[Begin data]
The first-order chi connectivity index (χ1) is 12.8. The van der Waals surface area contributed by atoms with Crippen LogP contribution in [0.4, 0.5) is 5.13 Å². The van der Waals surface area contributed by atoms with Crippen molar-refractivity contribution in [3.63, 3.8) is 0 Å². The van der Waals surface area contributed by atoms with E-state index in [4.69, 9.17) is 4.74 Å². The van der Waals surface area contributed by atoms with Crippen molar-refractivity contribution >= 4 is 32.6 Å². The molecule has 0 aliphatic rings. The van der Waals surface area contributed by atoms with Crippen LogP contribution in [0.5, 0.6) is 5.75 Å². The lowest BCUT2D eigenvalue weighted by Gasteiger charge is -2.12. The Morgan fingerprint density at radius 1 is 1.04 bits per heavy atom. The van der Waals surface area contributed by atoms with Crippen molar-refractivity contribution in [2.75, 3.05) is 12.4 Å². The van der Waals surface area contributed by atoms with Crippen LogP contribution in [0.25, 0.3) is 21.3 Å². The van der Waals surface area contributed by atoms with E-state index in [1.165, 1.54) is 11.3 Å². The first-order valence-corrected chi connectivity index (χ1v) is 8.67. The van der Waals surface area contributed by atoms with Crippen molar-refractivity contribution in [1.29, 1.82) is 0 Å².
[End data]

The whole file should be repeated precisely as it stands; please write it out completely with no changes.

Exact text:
The first-order chi connectivity index (χ1) is 12.8. The van der Waals surface area contributed by atoms with Crippen LogP contribution in [0.4, 0.5) is 5.13 Å². The van der Waals surface area contributed by atoms with Crippen molar-refractivity contribution in [3.63, 3.8) is 0 Å². The van der Waals surface area contributed by atoms with E-state index in [4.69, 9.17) is 4.74 Å². The van der Waals surface area contributed by atoms with Crippen molar-refractivity contribution >= 4 is 32.6 Å². The molecule has 0 aliphatic rings. The van der Waals surface area contributed by atoms with Crippen LogP contribution in [0.5, 0.6) is 5.75 Å². The lowest BCUT2D eigenvalue weighted by Gasteiger charge is -2.12. The Morgan fingerprint density at radius 1 is 1.04 bits per heavy atom. The van der Waals surface area contributed by atoms with Crippen molar-refractivity contribution in [2.75, 3.05) is 12.4 Å². The van der Waals surface area contributed by atoms with Crippen LogP contribution in [0.25, 0.3) is 21.3 Å². The van der Waals surface area contributed by atoms with E-state index in [1.165, 1.54) is 11.3 Å². The first-order valence-corrected chi connectivity index (χ1v) is 8.67. The van der Waals surface area contributed by atoms with Crippen molar-refractivity contribution in [1.29, 1.82) is 0 Å².